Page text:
When winter gets nasty, it’s very handy to have sand, gravel and anti-slip mixtures with no salt or chemicals. They reduce the risk of falling without harming grass, concrete, asphalt or paving stones.

However, spreading the product on walkways and the driveway will not get rid of the ice. Using a de-icing product can sometimes be worthwhile if it saves someone from falling head over heels and being hurt. Consumers usually rely on chloride-based de-icers. Often, that’s all they see in stores. But which is the best? Sodium chloride (salt), calcium chloride, magnesium chloride or potassium chloride?

Buyer’s guide

First, remember that price should not be the sole selection criterion for a de-icer.

The two main factors to consider are: the temperature limit at which the de-icer will continue to be effective and its corrosive potential for materials and the environment.

Sodium chloride (often called “ice-salt”):

  • Benefits: inexpensive but performs poorly below -10°C.
  • Disadvantages: Very corrosive; damages concrete and plants; needs heat (sun, etc.) to be activated; leaves white stains.

Calcium chloride:

  • Benefits: Works down to -30°C; quick-acting (generates heat by exothermic reaction); less product required than for sodium chloride; less damaging for the environment than sodium chloride when applied as directed.
  • Disadvantages: More expensive; corrosive for unpainted metal (e.g. rebar rods in concrete); can damage surfaces and plants if applied excessively.

Magnesium chloride:

  • Benefits: At least 33% less chlorine than calcium chloride; characteristics similar to calcium chloride but less efficient, only works down to -25°C; the least damaging for concrete; non-toxic for plants and animals if used as recommended;
  • Disadvantages: Corrosive for metal; may damage surfaces and plants if applied excessively.

Potassium chloride:

  • Benefits: Preferred product for plants and the least corrosive for concrete.
  • Disadvantages: Ineffective below -7°C; expensive; almost eliminated from the market because of the recent skyrocketing cost of potassium.

The crumbling of concrete and asphalt is the result of repeated freezing and thawing cycles. So it’s better to choose a de-icer that provides long-term protection against re-freezing.

The best purchase should be determined by the quantity of de-icer needed to remove ice from a given surface area. From a perspective of price/quality ratio, it can be better to pay two or three times more for a product that will de-ice four times more surface, more quickly, at much lower temperatures and with less environmental impacts.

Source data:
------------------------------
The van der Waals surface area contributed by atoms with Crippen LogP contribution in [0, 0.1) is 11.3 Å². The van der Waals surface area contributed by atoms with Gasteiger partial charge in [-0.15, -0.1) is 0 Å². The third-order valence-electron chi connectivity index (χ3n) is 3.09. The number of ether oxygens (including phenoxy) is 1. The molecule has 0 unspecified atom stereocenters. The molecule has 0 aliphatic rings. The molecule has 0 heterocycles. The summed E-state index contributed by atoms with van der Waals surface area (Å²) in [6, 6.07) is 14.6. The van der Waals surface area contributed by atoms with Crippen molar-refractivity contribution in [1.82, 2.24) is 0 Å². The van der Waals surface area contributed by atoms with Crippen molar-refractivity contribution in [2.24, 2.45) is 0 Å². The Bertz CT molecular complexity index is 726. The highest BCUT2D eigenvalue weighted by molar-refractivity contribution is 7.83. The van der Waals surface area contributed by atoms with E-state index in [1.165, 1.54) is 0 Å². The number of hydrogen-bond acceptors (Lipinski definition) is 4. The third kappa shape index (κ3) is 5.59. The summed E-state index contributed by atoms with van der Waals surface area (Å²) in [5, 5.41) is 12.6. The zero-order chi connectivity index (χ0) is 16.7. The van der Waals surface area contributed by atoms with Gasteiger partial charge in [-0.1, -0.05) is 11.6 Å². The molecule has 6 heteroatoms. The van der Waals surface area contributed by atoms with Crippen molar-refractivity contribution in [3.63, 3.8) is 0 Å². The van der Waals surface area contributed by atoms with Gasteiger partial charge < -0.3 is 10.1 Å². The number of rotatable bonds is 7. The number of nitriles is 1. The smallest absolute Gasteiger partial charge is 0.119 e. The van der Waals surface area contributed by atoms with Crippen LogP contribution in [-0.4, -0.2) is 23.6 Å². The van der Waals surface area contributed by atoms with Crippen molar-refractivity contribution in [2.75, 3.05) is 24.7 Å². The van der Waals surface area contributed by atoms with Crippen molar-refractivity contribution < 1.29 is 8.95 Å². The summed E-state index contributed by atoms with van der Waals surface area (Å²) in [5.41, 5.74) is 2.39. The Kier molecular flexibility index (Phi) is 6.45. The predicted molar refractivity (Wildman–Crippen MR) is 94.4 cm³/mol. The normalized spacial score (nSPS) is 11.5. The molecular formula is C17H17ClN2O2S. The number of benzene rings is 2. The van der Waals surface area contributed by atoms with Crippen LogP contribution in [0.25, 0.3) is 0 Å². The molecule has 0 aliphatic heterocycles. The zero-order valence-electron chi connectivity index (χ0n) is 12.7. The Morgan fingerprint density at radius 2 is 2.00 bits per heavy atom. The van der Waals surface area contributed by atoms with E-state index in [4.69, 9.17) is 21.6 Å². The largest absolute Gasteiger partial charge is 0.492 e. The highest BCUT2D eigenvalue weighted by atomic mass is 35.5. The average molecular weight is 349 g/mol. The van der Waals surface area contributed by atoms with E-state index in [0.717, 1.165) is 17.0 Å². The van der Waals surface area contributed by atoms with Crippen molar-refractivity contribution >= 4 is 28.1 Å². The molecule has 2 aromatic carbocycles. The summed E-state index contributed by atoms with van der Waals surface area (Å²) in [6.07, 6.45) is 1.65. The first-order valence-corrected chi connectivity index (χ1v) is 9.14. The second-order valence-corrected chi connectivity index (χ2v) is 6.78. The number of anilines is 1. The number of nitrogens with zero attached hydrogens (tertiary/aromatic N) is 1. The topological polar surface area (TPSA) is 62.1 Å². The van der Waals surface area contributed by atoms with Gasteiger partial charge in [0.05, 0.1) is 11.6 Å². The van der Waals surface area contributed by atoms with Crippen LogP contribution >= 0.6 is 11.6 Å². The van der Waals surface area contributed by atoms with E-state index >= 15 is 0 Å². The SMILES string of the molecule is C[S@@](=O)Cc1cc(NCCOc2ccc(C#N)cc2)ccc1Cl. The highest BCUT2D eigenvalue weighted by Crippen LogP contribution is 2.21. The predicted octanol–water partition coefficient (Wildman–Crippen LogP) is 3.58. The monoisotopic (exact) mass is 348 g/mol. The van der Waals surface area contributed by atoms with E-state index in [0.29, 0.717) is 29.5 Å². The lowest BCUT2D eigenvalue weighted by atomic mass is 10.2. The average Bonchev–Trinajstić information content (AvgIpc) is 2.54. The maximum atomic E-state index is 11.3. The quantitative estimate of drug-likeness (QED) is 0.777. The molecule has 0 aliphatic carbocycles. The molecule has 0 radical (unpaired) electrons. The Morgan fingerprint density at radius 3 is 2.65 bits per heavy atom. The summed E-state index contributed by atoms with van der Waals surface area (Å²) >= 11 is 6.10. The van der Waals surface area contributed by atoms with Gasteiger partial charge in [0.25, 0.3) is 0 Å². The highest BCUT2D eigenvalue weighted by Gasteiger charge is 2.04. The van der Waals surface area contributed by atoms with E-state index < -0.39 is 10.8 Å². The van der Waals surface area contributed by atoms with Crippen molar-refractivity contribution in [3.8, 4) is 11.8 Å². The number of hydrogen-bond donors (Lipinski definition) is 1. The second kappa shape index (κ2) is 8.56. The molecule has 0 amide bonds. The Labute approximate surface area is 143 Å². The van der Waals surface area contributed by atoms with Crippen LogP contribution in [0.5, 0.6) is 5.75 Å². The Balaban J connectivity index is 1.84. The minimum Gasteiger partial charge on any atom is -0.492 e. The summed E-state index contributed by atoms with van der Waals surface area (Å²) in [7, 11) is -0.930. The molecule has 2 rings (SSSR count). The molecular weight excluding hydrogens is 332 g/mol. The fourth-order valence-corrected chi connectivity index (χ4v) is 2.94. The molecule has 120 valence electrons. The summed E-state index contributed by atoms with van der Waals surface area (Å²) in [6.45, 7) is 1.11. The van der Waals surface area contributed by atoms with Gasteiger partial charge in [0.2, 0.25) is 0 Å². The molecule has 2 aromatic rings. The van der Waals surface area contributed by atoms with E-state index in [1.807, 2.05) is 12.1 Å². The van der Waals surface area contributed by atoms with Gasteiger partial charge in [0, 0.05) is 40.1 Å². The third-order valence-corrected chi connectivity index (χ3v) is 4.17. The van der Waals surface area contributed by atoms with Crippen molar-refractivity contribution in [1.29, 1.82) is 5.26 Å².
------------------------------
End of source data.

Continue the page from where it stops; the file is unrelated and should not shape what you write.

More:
Advice on using de-icer

Moderate use and following the manufacturer’s coverage recommendations (e.g. ½ cup per m²), are the basic rules to follow. Even products used as fertilizers, for example magnesium and potassium, can cause damage in high concentrations. To give better visual cues when spreading, some de-icers now are coloured.

For materials:

  • Apply just enough de-icer to detach the ice from the surface.
  • Remove the snow and ice as soon as the product works so as to minimize secondary effects.

Note that no de-icer should ever be used on concrete less than two years old since the material contains lime residues that can cause scaling when in contact with chloride. Similarly, it is not recommended for spreading on concrete that is non-air-entrained, cracked or scaled, or on masonry (brick, stone, etc).

For vegetation:

  • Disperse the snow and ice as you dislodge it, since heaps will produce excessive concentrations of de-icer when it thaws.
  • Grass will look better in the spring if it has had a winter protection blanket.  Designed to limit burns from de-icing salts, this kind of membrane helps to remove accumulated sand and gravel; it should be removed as soon as the snow is gone. Some are washable and reusable.
  • As soon as spring arrives, water areas that might have been affected so as to wash away any de-icer residue.

Thanks to Mr. Deshaies and Mr. Henri de Sel Warwick.